Bar to English judgments being enforced in China lifted
An order handed down by the Shanghai Maritime Court recognising the principle of judicial ‘legal’ reciprocity has recently been approved by the People’s Republic of China (PRC) Supreme Court, opening the door for English High Court judgments to be enforced against PRC entities.
The potential ability to seek enforcement locally in China will encourage those who contract with PRC entities to reconsider whether to incorporate English law and jurisdiction clauses over arbitration dispute resolution provisions that are typically negotiated. The PRC Supreme Court ruling will also provide comfort and reassurance to those already engaged in litigation with companies and businesses in China now that there is a viable method to obtain payment of outstanding judgments through the court system.
Underwriters that have suffered losses and had discounted the option of progressing subrogated actions against PRC entities because of a fear of not being able to attach assets to the judgment may now wish to reconsider their options in the light of the ruling.
Charterparty disputes arose following a charterer’s (Grand China Shipping [Hong Kong] Co Ltd ) failure to perform and pay hire in advance to owners (Spar Shipping AS). This resulted in the owners obtaining judgments from the English Court of Appeal (Spar Shipping AS v Grand China Logistics Holding [Group] Co Ltd ) totalling over US$37m for the balance of outstanding hire due against the Chinese parent company (Grand China Logistics Holding [Group] Co Ltd).
The owners thereafter filed an application before the Shanghai Maritime Court seeking recognition of the English judgments, which was approved on 17 March 2022.
China has yet to enter into bilateral treaties or conventions for recognition and enforcement of judgments with its major trading and investment partners, and reciprocity is not easy to establish before Chinese Courts. Traditionally, judgments from foreign jurisdictions could only be enforced by the PRC courts in instances where there was a judicial precedent for the relevant foreign jurisdiction enforcing a PRC judgment.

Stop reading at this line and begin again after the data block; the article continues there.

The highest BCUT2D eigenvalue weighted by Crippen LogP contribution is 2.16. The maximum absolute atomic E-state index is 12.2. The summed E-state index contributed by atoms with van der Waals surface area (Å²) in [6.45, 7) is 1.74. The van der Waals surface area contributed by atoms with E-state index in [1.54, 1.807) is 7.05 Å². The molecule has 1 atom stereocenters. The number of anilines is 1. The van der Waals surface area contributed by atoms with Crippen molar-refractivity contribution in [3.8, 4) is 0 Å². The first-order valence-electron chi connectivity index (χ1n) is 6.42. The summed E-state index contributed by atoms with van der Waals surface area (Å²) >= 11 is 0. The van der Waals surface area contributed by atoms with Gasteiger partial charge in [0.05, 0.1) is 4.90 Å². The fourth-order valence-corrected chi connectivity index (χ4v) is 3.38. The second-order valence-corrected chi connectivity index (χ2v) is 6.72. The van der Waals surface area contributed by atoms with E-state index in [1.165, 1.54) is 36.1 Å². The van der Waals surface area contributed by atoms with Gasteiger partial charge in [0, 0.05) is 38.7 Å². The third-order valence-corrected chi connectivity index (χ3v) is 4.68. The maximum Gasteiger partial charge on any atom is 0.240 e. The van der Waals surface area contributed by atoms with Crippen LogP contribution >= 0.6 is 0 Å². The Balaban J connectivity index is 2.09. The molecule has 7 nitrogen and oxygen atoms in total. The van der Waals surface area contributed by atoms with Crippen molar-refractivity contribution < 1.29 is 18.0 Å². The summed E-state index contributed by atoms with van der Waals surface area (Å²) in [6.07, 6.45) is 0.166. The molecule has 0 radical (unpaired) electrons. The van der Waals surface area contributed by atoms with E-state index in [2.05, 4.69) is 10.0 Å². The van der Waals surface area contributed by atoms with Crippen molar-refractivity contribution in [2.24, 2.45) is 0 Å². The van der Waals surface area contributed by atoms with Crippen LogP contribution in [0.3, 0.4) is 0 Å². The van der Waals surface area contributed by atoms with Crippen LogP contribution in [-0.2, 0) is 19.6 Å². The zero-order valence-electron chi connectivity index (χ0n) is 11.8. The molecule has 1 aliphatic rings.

In this case, the Shanghai Maritime Court and Supreme People’s Court of China was asked whether there was a reciprocal relationship between China and the United Kingdom. Whilst it found that there was no precedent for English courts recognising Chinese judgments, the Chinese Courts concluded that there was reciprocity in respect of the recognition and enforcement, and therefore judgments and orders of the English High Court can be recognised and enforced in Mainland China.
This seemingly historic result may result in a significant step-change in the way that those who contract and do business with Chinese entities view their options when disputes unfortunately arise. English law and jurisdiction clauses may become more popular than arbitration clauses (which have traditionally been favoured because of China’s participation as a contracting State to The Convention on the Recognition and Enforcement of Foreign Arbitral Awards [the New York Convention]), and there may be an increased appetite to revisit potential recovery actions against PRC entities that previously appeared out of reach.